"Things won are done,
Joy's Soul lies in the Doing."
- William Shakespeare

Thursday, September 6, 2012

Eating Outside the Box - Take 3

Often it's tricky to come up with something inspiring for dinner...or something inspired to write about here.  Given that pretty much everything has been done, and that I'm no chef, most of what I make comes from either recipes I find, another cook's meals I try to recreate, or a classic dish, to which I add a little twist.  To be honest, even those twists may be somewhat unoriginal, who knows?  If it requires googling for hours, I'm going to put it in the who cares? box.  And then eat. 

In this case, the classic is a pretty serious classic, indeed. Salade Niçoise, that quintessentially French salad:  haricot verts, potatoes, capers, olives, hard boiled eggs, and tuna.  How much tweaking can we even do here?  Is it even necessary?  Well, that old chestnut, necessity being the mother of invention, answers the question:  Yes.  Sometimes we must tweak, and twist, and revise, so that we satisfy ourselves, and work with what we've got.  (ie - not running to the grocery store for one or two supposedly required ingredients)  I had a gorgeous load of veggies from this week's CSA, thanks to Helsing Junction.  Bag the market, I love my CSA box.

As I was attempting to feed my gang yet another salad, without them exactly knowing it was yet another salad...I decided to go for the Salade Niçoise.  It's filling, it's delicious, it hits a nice number of food groups.  One problem:  I only had russet potatoes, which simply wouldn't do to replace boiled baby potatoes, as the recipe calls for.  Boiled russets?  Blech.  So, I roasted them.  In bacon drippings.  And then, I roasted my cherry tomatoes.  Also in bacon drippings.  Oh, hell yeah.

Let's do this.

Roasted Salade Niçoise
 - serves 4 as a main

4 medium russet potatoes (or any sort will do), peeled and quartered (if small potatoes are used, leave whole, or halve, and don't peel)
1/2 red onion, sliced
few handfuls cherry tomatoes
4 eggs
1 lb green beans, blanched for 2 minutes, then chilled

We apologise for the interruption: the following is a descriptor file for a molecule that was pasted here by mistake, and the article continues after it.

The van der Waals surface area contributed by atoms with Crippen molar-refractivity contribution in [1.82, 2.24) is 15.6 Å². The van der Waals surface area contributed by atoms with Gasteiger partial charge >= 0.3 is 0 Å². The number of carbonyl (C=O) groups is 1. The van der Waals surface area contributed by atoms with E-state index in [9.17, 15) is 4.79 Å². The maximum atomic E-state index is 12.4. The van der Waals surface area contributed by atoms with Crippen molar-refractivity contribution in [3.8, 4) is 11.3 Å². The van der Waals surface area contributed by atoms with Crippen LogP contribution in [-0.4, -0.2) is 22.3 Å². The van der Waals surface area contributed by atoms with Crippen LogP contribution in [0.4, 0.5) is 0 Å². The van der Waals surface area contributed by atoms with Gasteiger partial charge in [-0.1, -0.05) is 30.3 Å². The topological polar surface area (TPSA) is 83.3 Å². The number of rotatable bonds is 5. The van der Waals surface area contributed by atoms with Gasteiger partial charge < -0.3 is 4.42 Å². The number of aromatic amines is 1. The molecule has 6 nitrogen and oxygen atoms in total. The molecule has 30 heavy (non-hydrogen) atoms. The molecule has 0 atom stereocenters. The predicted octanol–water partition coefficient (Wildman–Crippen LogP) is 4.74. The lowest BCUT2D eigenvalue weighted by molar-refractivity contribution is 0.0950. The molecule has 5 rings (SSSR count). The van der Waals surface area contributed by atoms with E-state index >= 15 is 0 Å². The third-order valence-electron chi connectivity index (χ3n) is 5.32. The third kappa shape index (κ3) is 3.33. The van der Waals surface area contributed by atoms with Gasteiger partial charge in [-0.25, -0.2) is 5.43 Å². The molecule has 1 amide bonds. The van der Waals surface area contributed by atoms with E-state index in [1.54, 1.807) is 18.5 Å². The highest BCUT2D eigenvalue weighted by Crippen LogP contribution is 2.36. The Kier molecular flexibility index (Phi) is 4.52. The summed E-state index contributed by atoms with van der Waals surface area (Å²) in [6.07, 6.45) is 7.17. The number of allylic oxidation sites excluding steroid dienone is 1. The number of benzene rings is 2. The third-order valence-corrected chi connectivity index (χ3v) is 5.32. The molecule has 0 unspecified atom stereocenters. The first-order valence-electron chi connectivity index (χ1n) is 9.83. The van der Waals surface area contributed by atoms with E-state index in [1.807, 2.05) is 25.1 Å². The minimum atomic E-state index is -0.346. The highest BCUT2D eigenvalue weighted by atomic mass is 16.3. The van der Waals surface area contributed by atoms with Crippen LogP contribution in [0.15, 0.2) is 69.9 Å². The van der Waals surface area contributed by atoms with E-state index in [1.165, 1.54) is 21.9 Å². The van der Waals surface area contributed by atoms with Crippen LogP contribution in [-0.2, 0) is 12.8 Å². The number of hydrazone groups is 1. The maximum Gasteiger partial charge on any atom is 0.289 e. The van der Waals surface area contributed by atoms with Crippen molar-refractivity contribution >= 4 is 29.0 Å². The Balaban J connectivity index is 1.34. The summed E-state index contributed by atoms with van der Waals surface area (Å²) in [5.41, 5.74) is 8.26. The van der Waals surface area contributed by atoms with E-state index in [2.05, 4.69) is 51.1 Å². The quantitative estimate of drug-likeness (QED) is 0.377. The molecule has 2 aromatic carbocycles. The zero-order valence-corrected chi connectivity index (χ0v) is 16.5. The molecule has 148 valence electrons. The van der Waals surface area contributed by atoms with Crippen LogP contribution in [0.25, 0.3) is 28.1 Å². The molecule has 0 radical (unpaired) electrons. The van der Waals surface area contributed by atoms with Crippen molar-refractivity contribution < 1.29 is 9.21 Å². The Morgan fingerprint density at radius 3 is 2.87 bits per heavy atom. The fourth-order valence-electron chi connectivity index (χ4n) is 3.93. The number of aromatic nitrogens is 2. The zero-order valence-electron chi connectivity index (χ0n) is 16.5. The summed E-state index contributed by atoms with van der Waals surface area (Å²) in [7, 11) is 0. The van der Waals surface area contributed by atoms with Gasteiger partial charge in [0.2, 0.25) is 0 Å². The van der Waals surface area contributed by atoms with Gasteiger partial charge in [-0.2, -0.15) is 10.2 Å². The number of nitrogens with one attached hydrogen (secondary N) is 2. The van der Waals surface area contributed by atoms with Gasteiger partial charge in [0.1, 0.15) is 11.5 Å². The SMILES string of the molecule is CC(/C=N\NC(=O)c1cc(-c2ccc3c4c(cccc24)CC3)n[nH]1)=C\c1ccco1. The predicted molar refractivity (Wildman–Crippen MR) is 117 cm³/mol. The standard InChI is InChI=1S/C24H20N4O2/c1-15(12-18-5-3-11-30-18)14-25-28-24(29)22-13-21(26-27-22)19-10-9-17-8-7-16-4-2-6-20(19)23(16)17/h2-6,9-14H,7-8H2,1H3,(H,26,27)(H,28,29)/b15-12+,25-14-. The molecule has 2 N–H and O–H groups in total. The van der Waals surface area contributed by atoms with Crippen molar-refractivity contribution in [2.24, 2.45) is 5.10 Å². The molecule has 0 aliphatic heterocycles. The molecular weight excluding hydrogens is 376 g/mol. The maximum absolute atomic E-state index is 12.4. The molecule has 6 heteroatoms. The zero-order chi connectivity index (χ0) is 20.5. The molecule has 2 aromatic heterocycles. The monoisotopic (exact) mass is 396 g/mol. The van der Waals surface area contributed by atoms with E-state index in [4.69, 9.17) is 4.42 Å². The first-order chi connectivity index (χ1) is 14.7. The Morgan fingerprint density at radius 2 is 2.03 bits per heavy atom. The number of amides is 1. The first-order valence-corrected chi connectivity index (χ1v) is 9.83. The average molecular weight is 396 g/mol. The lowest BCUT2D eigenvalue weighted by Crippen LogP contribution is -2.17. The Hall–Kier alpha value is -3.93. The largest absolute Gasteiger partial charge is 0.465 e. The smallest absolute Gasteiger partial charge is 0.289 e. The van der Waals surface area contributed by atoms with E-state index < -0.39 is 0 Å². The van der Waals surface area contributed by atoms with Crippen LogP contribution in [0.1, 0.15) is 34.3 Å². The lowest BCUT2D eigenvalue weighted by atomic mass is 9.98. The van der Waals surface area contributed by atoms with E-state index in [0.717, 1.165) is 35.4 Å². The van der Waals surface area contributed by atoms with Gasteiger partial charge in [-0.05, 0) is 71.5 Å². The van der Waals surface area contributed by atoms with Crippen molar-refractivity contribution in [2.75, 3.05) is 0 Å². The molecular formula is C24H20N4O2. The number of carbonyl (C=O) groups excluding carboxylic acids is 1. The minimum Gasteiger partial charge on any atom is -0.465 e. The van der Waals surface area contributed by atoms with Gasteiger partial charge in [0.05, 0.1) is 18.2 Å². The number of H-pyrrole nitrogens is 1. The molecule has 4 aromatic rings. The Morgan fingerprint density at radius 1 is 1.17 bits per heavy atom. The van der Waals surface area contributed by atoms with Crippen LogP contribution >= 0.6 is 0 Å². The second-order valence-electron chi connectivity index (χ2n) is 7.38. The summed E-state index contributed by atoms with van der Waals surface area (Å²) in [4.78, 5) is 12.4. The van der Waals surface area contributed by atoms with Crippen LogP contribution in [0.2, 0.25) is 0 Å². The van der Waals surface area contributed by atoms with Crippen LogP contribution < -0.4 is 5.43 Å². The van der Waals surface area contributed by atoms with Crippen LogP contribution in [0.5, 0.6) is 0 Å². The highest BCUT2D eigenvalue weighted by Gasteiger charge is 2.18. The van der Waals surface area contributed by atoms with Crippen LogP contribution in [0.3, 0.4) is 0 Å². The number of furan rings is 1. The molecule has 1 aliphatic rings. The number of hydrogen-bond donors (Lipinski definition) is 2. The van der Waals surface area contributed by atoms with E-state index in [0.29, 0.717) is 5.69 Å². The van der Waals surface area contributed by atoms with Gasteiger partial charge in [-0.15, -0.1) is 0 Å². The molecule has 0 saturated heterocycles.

2 Tbs capers, rinsed
1 tin of tuna, packed in olive oil
handful niçoise olives, or any other salty, meaty olive
handful basil leaves
Tbs or so bacon drippings, melted*

*  I keep bacon drippings in a jar in the fridge, for just this sort of thing.  I used to think it sounded gross, but it's the sort of cooking that's been around for centuries - using what you've got.  And it is damn good, believe me.  (Don't save drippings that are burnt, or have lots of little bits in them.)

Vinaigrette Ingredients
dijon mustard (I love Maille)
red wine vinager
good olive oil
garlic clove, crushed OR small shallot, minced
sea salt & freshly ground black pepper
small amount of honey

Preheat oven to 425 deg F.  On a rimmed baking sheet, toss the potatoes in the bacon drippings, and season with sea salt and freshly ground pepper.  Roast until golden brown on the bottom, then turn, and continue roasting until done.  This takes anywhere from 25 to 40 minutes, usually.  Since you'll be eating the salad warm, it's not super important that everything gets plated as it finishes cooking.  So relax.  Roast these first, and you'll be golden.

While the potatoes are roasting, arrange the blanched green beans on a large platter.  Open your tuna and drain off the oil.  Place eggs in a saucepan with enough cold water to cover them by an inch.  Bring to a boil, over high heat, lid on the pan.  Once the water boils, remove the lid, turn the heat down slightly, and set the timer to 6 minutes.  You may need to adjust the heat to keep it at a gentle boil.  Drain and rinse under cold water, then peel when cool enough to handle.  Slice in half.  No grey yolks - perfectly yellow, creamy goodness.  (And that stinky sulfur smell?  Not so much.)

Make the vinaigrette.  It's true, I didn't include exact amounts.  I find exact amounts too restricting, and I feel like a massive hypocrite when I give them to you fine folks.  The accepted rule is to use a one to three ratio of vinager to oil.  I tend to prefer my vinaigrette a little heftier on the acid though.  And I dig some dijon, which may not be true of everyone.  Just taste as you go.  A vinaigrette is virtually impossible to mess up.  If it's too much of one thing, you simply add more of another to balance the flavors.  If you end up with too much dressing, you've got leftovers to store for tomorrow.  This is not a problem.

Right, begin the vinaigrette by whisking together all the ingredients, except olive oil and honey.  Once they're combined, drizzle in the oil, whisking, until it's emulsified.  Taste as you go.  Add a small amount of honey, and whisk again.

Once the potatoes are nearly done roasting, throw the cherry tomatoes in the pan with them, and give them a little toss, to coat in the bacon drippings, of which there should be ample in the pan.  Season with salt and pepper, and roast for around 5 minutes, until the tomatoes begin to split their skins.

Arrange the potatoes over the green beans, and top with the rest of the salad ingredients.  Chiffonade your basil, and throw that over, then drizzle on the vinaigrette.

There are a lot of different elements to this salad, but you can prep some (green beans, onions, eggs, vinaigrette) ahead of time, if you like.  And it is so tasty.

I'm thinking roasting the onions and green beans wouldn't be such a bad idea either...hmmm.

Have a fantastic day!

No comments:

Post a Comment